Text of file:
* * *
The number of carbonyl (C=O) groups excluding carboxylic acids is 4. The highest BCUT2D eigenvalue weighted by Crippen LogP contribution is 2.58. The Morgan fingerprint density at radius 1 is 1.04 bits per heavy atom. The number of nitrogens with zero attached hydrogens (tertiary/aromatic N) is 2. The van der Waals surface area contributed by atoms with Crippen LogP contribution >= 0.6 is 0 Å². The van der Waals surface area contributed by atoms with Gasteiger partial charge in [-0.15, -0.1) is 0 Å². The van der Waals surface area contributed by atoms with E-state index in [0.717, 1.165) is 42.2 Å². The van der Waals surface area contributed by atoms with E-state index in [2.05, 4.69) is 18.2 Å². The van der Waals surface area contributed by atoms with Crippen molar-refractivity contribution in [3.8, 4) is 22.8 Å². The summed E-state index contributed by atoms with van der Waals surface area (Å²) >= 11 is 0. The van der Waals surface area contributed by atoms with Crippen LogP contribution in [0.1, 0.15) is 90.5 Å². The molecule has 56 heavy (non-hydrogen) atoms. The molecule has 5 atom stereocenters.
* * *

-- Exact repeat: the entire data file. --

The number of carbonyl (C=O) groups excluding carboxylic acids is 4. The highest BCUT2D eigenvalue weighted by Crippen LogP contribution is 2.58. The Morgan fingerprint density at radius 1 is 1.04 bits per heavy atom. The number of nitrogens with zero attached hydrogens (tertiary/aromatic N) is 2. The van der Waals surface area contributed by atoms with Crippen LogP contribution >= 0.6 is 0 Å². The van der Waals surface area contributed by atoms with Gasteiger partial charge in [-0.15, -0.1) is 0 Å². The van der Waals surface area contributed by atoms with E-state index in [0.717, 1.165) is 42.2 Å². The van der Waals surface area contributed by atoms with E-state index in [2.05, 4.69) is 18.2 Å². The van der Waals surface area contributed by atoms with Crippen molar-refractivity contribution in [3.8, 4) is 22.8 Å². The summed E-state index contributed by atoms with van der Waals surface area (Å²) >= 11 is 0. The van der Waals surface area contributed by atoms with Crippen LogP contribution in [0.1, 0.15) is 90.5 Å². The molecule has 56 heavy (non-hydrogen) atoms. The molecule has 5 atom stereocenters.